In this lab students will demonstrate how stoichiometry can be applied to a chemical reaction that produces a gas.
Other chemicals will react with an acid in the same way. These chemicals are known collectively as carbonates. Here are a few examples of carbonates: caclium carbonate (a.k.a. chalk), sodium carbonate (a.k.a. washing soda), and sodium bicarbonate (a.k.a. baking soda). In this lab you will write and balance an equation for the reaction of sodium carbonate with hydrochloric acid. The products will be the same (with the exception of the ionic compound that forms) as for the reaction shown above.
In the chemical equation above the notation (aq) means ‘aqueous’, that is, dissolved in water. The notation (s) means solid and (g) means gas. These notations are included to show that a gas forms in the reaction. A gas will bubble up and out of the reaction mixture and cause it to have a smaller total mass than it did before the reaction.
Stoichiometry is the technique of using the molar ratios in balanced chemical equations to calculate the amount of reactants or products. In this lab you will take a known amount of hydrochloric acid and react it with excess sodium carbonate. By using molar ratios from the balanced chemical equation you will be able to predict the amount of carbon dioxide that will form. Then you will perform the reaction in the lab in such a way as to measure how much carbon dioxide is produced. If all goes well then the numbers should be very close to one another. Specifically, you should find that your measurement is within a half a gram or less of your prediction.
You will work with one partner on your plans. Then you will get together with another pair of students to carry out the reaction and perform the experiment. The data will be gathered together by your teacher so that the class will be able to produce a total of four or five trials total.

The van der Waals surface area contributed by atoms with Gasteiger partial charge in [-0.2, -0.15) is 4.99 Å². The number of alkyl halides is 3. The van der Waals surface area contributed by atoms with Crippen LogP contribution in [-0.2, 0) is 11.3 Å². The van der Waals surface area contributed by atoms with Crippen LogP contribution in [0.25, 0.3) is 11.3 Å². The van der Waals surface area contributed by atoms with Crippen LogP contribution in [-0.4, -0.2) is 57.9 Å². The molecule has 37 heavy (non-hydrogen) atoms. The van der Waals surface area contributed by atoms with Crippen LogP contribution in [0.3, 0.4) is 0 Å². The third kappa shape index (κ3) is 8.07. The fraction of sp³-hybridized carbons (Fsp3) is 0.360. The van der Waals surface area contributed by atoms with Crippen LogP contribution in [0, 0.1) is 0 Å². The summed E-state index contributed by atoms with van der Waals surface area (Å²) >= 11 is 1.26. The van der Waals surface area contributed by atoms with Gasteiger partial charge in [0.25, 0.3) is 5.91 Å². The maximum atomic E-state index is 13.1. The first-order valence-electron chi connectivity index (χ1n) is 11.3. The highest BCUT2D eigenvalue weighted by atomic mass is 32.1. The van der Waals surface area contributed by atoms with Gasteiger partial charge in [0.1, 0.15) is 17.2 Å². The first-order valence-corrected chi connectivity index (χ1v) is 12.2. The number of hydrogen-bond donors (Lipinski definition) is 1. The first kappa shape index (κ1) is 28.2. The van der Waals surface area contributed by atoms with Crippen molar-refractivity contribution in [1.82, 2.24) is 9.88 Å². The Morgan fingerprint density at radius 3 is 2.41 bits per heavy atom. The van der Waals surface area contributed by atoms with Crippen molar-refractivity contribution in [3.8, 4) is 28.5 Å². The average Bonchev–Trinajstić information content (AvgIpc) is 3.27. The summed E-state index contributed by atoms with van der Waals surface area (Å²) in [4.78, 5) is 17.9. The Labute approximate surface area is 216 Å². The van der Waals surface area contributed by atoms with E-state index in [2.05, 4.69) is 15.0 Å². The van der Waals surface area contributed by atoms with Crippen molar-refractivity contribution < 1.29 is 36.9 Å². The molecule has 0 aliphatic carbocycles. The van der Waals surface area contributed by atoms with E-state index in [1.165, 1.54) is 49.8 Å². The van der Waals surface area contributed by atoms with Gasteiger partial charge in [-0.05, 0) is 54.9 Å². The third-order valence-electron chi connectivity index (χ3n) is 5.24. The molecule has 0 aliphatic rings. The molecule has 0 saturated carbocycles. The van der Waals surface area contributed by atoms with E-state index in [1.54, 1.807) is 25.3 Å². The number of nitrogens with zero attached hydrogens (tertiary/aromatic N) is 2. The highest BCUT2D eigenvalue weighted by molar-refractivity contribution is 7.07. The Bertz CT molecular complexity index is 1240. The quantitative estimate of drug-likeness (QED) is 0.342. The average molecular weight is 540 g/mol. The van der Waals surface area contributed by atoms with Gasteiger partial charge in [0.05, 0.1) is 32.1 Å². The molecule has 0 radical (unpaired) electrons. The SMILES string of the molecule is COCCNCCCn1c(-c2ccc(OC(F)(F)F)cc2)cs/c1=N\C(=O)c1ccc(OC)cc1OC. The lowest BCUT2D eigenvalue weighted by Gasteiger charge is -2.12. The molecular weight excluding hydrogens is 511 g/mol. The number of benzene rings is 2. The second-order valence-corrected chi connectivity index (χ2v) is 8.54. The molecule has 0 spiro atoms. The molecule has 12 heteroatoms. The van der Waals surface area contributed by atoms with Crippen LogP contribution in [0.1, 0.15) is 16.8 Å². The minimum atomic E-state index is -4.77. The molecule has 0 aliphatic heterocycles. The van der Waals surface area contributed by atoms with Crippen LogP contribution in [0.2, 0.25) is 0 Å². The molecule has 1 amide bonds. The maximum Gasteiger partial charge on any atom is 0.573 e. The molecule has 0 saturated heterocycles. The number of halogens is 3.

In your lab notebook write and balance the chemical equation that describes the reaction between sodium carbonate and hydrochloric acid. Use the equation written in the Overview as a model and be sure you have correct chemical formulas before you balance the equation. Compare your work with your lab partner’s.
The 50 mL of hydrochloric acid solution, if measured very precisely, contains 3.5 g of HCl. In your lab notebook use this information to predict the mass of carbon dioxide that will be produced when this amount of acid reacts. Work with your lab partner to carry out this calculation correctly. Share your result and show your work to your teacher for approval before moving on.
Gather the items in the materials list except the chemicals—get them just before you’re ready to use them. You will have to use appropriate equipment to measure the sodium carbonate and the hydrochloric acid.
Set up the equipment you have to carry out this chemical reaction in such as way as to be able to measure the amount of carbon dioxide produced. Discuss this with your group and come up with a plan and write it in your lab notebook. Share this written plan with your teacher for approval before carrying out your plan. Here is an important tip: Do not add all of the acid at once or it will bubble over the top of the flask and ruin your experiment.
Carry out your plan and observe the reaction closely. Record your observations in your lab notebook. Be careful to examine the flask carefully both during and after the reaction. Note changes in appearance, mass, temperature and whether or not all of the solid dissolves.
Measure the amount of carbon dioxide produced. Record it in your lab notebook and show work for the calculation that you used to measure the amount of carbon dioxide. Share the result with your teacher so the results can be shared with the rest of the class. When you have the opportunity, obtain the results of the other groups in your class and record them in your lab notebook.
In a Google Doc submitted through Classroom, answer the following questions as an individual. You may not work with a partner to answer the questions and your responses will be graded based on their accuracy.